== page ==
Quantifying Variation in Wetland Composition and Configuration for Landscape-Scale Reclamation Planning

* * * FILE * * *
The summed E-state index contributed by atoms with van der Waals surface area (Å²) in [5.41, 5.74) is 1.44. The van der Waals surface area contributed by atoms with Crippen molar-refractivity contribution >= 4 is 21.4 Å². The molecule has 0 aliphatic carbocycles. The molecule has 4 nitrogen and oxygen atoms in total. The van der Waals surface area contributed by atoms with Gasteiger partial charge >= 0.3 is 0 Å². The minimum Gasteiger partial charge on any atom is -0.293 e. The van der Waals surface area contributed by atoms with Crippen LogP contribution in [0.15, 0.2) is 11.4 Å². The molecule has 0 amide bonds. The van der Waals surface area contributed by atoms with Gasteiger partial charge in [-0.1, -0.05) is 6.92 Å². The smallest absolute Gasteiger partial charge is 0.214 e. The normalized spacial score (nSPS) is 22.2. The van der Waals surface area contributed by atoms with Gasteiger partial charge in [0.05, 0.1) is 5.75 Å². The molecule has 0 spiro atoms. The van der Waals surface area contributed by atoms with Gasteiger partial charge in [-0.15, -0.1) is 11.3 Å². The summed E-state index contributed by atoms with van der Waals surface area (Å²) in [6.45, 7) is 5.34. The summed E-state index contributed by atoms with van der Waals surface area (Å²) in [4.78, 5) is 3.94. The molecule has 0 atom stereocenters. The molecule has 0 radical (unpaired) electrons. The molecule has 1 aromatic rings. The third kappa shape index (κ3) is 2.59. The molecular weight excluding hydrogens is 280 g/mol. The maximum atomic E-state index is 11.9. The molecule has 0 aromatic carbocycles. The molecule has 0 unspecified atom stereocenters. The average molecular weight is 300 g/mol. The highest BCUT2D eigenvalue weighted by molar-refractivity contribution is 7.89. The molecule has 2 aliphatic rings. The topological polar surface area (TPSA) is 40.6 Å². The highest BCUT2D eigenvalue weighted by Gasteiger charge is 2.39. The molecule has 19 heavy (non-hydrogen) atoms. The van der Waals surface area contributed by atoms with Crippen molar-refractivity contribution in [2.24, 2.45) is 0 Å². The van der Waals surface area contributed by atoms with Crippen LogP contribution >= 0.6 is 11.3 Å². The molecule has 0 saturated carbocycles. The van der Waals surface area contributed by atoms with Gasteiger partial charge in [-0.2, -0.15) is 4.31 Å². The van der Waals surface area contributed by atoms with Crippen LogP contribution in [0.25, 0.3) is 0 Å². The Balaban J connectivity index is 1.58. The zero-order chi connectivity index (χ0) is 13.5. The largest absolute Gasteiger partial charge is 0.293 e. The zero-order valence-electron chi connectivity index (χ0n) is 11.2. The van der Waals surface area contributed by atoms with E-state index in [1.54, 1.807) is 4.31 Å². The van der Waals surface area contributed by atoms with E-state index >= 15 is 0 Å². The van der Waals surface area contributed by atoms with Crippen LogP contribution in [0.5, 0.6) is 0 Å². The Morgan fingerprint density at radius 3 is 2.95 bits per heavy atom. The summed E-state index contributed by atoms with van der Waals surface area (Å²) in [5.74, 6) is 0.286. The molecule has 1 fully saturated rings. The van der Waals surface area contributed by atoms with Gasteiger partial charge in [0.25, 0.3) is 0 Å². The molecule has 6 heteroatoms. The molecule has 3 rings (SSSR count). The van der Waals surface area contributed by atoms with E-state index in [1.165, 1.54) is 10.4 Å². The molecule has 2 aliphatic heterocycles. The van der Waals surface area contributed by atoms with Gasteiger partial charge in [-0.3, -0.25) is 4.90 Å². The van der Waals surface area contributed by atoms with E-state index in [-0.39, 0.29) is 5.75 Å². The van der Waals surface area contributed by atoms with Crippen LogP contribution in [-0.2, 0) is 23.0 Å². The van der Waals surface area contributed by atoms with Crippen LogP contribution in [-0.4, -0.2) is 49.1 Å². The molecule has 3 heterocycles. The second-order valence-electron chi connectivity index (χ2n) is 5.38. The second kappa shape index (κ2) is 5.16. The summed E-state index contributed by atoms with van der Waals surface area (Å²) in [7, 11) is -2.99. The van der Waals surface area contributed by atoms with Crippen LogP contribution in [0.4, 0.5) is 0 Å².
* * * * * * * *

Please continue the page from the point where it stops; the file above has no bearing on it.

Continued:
Widespread loss and degradation of wetland ecosystems resulting from human land use highlights the need for a reclamation strategy (i.e converting developed land back to its original state) that can sustain ecosystem services provided by wetlands. Successful reclamation planning requires an understanding of the linkages between individual wetlands and the structure of their surrounding landscapes. A parsimonious set of representative metrics, measuring the composition and configuration of wetland landscapes in southern Alberta, was identified using variable reduction procedures, and then related to anthropogenic disturbance with the intent of establishing a continuum of reference conditions for structure of landscapes at varying disturbance levels. The spatial configuration of low-disturbance and high-disturbance landscapes were significantly different from other landscapes, suggesting that a reference condition approach would be appropriate for landscape-scale reclamation. Aggregation metrics quantifying the connectivity, proximity, isolation, contagion, and interspersion of wetland patches were the most commonly identified measures of wetland configuration independent of wetland-proportion in the landscape. Metric values differed significantly between Natural Regions, indicating that reference conditions will likely vary depending on spatial location. Selection and values of representative metrics is impacted by data quality. A framework for wetland reclamation is proposed with the caveat that future research will first need to assess the relationships between landscape characteristics and site-level topography and biophysical conditions.